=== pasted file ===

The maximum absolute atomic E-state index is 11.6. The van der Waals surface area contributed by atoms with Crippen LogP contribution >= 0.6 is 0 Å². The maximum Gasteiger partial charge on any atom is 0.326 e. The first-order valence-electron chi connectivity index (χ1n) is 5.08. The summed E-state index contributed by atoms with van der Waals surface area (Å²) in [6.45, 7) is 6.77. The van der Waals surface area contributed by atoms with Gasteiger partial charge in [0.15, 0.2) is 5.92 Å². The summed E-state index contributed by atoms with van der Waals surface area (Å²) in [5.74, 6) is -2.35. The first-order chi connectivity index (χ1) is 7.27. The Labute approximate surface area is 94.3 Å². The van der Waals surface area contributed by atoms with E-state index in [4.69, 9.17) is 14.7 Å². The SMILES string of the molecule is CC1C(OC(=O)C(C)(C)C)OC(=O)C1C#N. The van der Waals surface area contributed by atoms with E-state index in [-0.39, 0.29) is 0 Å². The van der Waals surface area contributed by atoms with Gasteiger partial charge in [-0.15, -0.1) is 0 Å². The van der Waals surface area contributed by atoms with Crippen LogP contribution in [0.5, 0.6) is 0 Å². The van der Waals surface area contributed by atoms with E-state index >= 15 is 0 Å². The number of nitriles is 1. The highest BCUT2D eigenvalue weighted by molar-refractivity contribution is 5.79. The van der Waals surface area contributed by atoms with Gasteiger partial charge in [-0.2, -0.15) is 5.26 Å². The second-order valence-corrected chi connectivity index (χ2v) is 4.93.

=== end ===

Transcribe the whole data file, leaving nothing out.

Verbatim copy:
The maximum absolute atomic E-state index is 11.6. The van der Waals surface area contributed by atoms with Crippen LogP contribution >= 0.6 is 0 Å². The maximum Gasteiger partial charge on any atom is 0.326 e. The first-order valence-electron chi connectivity index (χ1n) is 5.08. The summed E-state index contributed by atoms with van der Waals surface area (Å²) in [6.45, 7) is 6.77. The van der Waals surface area contributed by atoms with Gasteiger partial charge in [0.15, 0.2) is 5.92 Å². The summed E-state index contributed by atoms with van der Waals surface area (Å²) in [5.74, 6) is -2.35. The first-order chi connectivity index (χ1) is 7.27. The Labute approximate surface area is 94.3 Å². The van der Waals surface area contributed by atoms with E-state index in [4.69, 9.17) is 14.7 Å². The SMILES string of the molecule is CC1C(OC(=O)C(C)(C)C)OC(=O)C1C#N. The van der Waals surface area contributed by atoms with E-state index in [-0.39, 0.29) is 0 Å². The van der Waals surface area contributed by atoms with Gasteiger partial charge in [-0.15, -0.1) is 0 Å². The van der Waals surface area contributed by atoms with Crippen LogP contribution in [0.5, 0.6) is 0 Å². The van der Waals surface area contributed by atoms with E-state index >= 15 is 0 Å². The number of nitriles is 1. The highest BCUT2D eigenvalue weighted by molar-refractivity contribution is 5.79. The van der Waals surface area contributed by atoms with Gasteiger partial charge in [-0.2, -0.15) is 5.26 Å². The second-order valence-corrected chi connectivity index (χ2v) is 4.93.